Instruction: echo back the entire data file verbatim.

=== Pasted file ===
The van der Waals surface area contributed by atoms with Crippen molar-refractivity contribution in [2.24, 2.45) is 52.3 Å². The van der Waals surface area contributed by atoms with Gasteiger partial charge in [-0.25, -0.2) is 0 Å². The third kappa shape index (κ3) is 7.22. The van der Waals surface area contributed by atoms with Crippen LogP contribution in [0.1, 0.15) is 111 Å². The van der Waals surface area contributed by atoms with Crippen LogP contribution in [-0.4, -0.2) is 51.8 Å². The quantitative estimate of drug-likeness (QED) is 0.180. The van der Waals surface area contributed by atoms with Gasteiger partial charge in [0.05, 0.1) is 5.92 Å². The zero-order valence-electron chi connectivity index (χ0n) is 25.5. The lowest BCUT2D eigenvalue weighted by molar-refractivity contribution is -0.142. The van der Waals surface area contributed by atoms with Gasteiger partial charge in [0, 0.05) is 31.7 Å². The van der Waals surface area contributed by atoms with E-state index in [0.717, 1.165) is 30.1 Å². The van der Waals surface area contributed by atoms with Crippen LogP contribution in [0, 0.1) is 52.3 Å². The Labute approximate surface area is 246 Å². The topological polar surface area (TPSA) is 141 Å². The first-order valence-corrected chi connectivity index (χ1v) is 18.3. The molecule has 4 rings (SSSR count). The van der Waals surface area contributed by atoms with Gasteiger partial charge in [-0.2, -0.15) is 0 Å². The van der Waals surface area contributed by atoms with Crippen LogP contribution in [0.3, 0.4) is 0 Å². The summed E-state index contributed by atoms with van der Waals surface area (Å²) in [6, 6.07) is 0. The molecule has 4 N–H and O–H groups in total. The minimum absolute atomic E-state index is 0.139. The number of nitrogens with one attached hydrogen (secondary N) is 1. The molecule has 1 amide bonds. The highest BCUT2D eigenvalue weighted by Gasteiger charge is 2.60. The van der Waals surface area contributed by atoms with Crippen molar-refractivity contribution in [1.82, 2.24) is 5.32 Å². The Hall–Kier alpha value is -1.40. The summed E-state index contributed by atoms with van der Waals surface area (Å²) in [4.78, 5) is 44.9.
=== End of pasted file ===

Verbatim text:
The van der Waals surface area contributed by atoms with Crippen molar-refractivity contribution in [2.24, 2.45) is 52.3 Å². The van der Waals surface area contributed by atoms with Gasteiger partial charge in [-0.25, -0.2) is 0 Å². The third kappa shape index (κ3) is 7.22. The van der Waals surface area contributed by atoms with Crippen LogP contribution in [0.1, 0.15) is 111 Å². The van der Waals surface area contributed by atoms with Crippen LogP contribution in [-0.4, -0.2) is 51.8 Å². The quantitative estimate of drug-likeness (QED) is 0.180. The van der Waals surface area contributed by atoms with Gasteiger partial charge in [0.05, 0.1) is 5.92 Å². The zero-order valence-electron chi connectivity index (χ0n) is 25.5. The lowest BCUT2D eigenvalue weighted by molar-refractivity contribution is -0.142. The van der Waals surface area contributed by atoms with Gasteiger partial charge in [0, 0.05) is 31.7 Å². The van der Waals surface area contributed by atoms with E-state index in [0.717, 1.165) is 30.1 Å². The van der Waals surface area contributed by atoms with Crippen LogP contribution in [0, 0.1) is 52.3 Å². The Labute approximate surface area is 246 Å². The topological polar surface area (TPSA) is 141 Å². The first-order valence-corrected chi connectivity index (χ1v) is 18.3. The molecule has 4 rings (SSSR count). The van der Waals surface area contributed by atoms with Gasteiger partial charge in [-0.2, -0.15) is 0 Å². The van der Waals surface area contributed by atoms with Crippen LogP contribution in [0.3, 0.4) is 0 Å². The summed E-state index contributed by atoms with van der Waals surface area (Å²) in [6, 6.07) is 0. The molecule has 4 N–H and O–H groups in total. The minimum absolute atomic E-state index is 0.139. The number of nitrogens with one attached hydrogen (secondary N) is 1. The molecule has 1 amide bonds. The highest BCUT2D eigenvalue weighted by Gasteiger charge is 2.60. The van der Waals surface area contributed by atoms with Crippen molar-refractivity contribution in [1.82, 2.24) is 5.32 Å². The Hall–Kier alpha value is -1.40. The summed E-state index contributed by atoms with van der Waals surface area (Å²) in [4.78, 5) is 44.9.